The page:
How to anonymise a gps file?
Imagine you have a GPS trace that you want to make anonymous, in the legal sense. How would you do this? Is snapping to the nearest x distance and stripping out the time enough? Are there internationally agreed standards on this? Has anyone already written an algorithm to do this? If not I plan to make a function in my evolving stplanr package to do this.
Reproducible example (using awesome rotation function from @geospacedman) from my own 'Identifiable' data:
library(rgdal) library(tmap) downloader::download("https://www.openstreetmap.org/trace/1619756/data", "test.gpx") r <-readOGR(dsn = "test.gpx", layer = "tracks") r <- spTransform(r, CRS("+init=epsg:27700")) rproj <- rotateProj(rs, 90) # rotate projection for plotting r <- spTransform(r, rproj) rs <- rgeos::gSimplify(r, 1000) # snap to nearest km qtm(r) + qtm(rs, line.col = "red") + tm_layout(draw.frame = F) + tm_scale_bar()
The result is shown above. In summary: is the red route 'identifiable' and is there a better way?
I'm working with our local cycling group to anonymise GPX files on two criteria (primarily for security). I've never come across a standard way of anonymising data but this satisfies two concerns of our members, while preserving accuracy along roads and speed information:
- Personal locations, removing 'private' areas for individuals;
- Obscuring timestamps so that travel data could not be used to identify individual movements.
GPSBabel can do both of these from the command line - for example, to shift the times in a GPX file by +123450 seconds, and remove all trackpoints 0.5 km away from a landmark in northern Tanzania:
gpsbabel -t -i gpx -f infile.gpx -x transform,wpt=trk,del -x track,move=123450s -x radius,distance=0.5K,lat=-3.368,lon=36.624,nosort,exclude -x transform,trk=wpt,del -o gpx -F infile_rand.gpx
-t: process tracks only;
-f: input file type (gpx) and filename;
-x: two sequential (-x) filter arguments for timeshift (move) and removal (radius,exclude) around a point;
-F: output file type and filename.
This command chains together several filters - first transforming the trackpoints into waypoints, then filtering, then transforming back to trackpoints.
Note that reducing the decimal places around the landmark / privacy area is VERY important as it obscures the exact centre of the privacy area. 3 decimal places = ~ 110m accuracy in this case.
I usually call GPSBabel from R, writing a new GPX file with filters applied, including a random timeshift +/- 2 weeks. This would be better as a bash or python script but a lot of the other work I do is in R and I'm lazy…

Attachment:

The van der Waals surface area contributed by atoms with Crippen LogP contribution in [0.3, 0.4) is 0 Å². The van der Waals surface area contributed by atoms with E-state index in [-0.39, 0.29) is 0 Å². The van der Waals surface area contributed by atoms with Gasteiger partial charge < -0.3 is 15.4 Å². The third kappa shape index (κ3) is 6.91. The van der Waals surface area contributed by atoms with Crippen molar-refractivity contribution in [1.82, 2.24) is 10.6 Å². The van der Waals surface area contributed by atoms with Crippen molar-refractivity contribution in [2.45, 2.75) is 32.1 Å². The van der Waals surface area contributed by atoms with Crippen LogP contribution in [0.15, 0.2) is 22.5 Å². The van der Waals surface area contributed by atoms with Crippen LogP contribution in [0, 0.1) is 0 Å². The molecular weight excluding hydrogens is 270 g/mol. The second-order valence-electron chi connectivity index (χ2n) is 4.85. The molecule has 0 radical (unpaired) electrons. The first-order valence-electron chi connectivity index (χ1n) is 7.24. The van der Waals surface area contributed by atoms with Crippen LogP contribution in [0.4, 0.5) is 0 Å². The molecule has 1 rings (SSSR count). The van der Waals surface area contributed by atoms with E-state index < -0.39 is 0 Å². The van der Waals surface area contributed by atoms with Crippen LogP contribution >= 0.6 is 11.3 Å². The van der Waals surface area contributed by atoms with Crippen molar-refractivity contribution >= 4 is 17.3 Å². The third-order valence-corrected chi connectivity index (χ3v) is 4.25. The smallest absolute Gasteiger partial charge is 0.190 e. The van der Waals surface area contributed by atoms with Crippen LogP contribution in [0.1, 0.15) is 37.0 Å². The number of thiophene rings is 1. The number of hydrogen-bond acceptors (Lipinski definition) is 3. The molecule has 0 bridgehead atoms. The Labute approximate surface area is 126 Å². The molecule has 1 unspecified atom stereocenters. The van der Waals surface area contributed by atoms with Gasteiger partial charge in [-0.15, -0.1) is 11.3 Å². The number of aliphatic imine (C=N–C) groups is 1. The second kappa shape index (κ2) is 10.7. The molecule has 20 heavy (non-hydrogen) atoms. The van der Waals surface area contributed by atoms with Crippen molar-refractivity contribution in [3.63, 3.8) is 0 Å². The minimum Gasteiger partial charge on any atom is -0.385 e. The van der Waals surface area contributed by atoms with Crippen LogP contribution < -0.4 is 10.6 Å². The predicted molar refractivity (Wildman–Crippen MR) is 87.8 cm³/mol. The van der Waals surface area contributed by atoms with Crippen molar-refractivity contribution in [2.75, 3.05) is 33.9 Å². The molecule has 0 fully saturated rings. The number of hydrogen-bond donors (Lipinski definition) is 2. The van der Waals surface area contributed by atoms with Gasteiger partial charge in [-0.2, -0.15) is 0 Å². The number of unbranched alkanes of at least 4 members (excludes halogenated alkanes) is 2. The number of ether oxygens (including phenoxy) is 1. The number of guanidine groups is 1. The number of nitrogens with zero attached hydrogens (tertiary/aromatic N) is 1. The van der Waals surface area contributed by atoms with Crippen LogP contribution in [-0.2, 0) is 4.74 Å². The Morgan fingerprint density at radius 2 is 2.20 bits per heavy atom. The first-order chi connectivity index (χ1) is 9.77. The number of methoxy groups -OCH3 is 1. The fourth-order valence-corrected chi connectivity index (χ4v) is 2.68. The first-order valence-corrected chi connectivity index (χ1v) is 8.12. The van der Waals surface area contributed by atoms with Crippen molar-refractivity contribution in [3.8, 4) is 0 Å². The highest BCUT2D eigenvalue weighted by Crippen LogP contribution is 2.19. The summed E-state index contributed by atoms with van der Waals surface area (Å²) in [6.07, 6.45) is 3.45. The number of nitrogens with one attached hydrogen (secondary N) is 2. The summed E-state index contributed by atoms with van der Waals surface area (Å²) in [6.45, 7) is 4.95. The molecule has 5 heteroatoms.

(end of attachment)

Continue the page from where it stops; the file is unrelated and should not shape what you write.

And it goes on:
# Get the correct location for GPSBabel: GB <- Sys.which("gpsbabel") # Set up the filters shift <- round((runif(1, 0, 2600000) - 1300000), 0) # +/- 2 weeks in secs filter <- " -x transform,wpt=trk,del" filter <- paste(" -x track,move=", shift, "s", sep = "") filter <- paste(filter, " -x radius,distance=", dist, "K,", "lat=", lat, ",long=", lon, sep = "") filter <- paste(filter, " -x transform,wpt=trk,del",) # Pass the complete command to the system system(paste(GB, " -t -i gpx -f ", gpx_file, filter, " -o gpx -F ", gsub(".gpx", replacement = "_rand.gpx", x = gpx_file, fixed = T), sep = ""), intern = TRUE)
You are out of luck, this is tremendously hard to do! If you are serious about it you should read about differential privacy because this is probably what you are after.
When you think of this problem, you should consider the case of a recluse person living at the end of long isolated road. Do you really think you can do something about their GPS coordinate and not reveal anything about that particular person. The side information here is that it can be easily discovered that only one person lives there.
Stripping the user Id, the time and adding noise to the data points is a good place to start. But the problem is that all the datapoints are heavily correlated so if you add random noise to each point the noise will cancel out and someone will be able to derive the likely trajectories. So the noise would have to be resistant to this attack, for instance by making it constant over a trajectory. But then, trajectories can probably be easily matched with likely routes based on roads, etc.
I am not sure if the data you will end up with will still be workable for whatever you want to do with it but at least it is a passionating field.
PS: I don't know about legally acceptable, I would expect it to be a moving target and country specific while the mathematical definition of differential privacy is the most robust you can get.
make an adjustment to the X and Y coordinate of each point by a random distance between a certain minimum and maximum offset. also make the direction of the offset (plus or minus) a random selection. Include in the randomisation that some points may have no adjustment to one or both parts of a coordinate pair.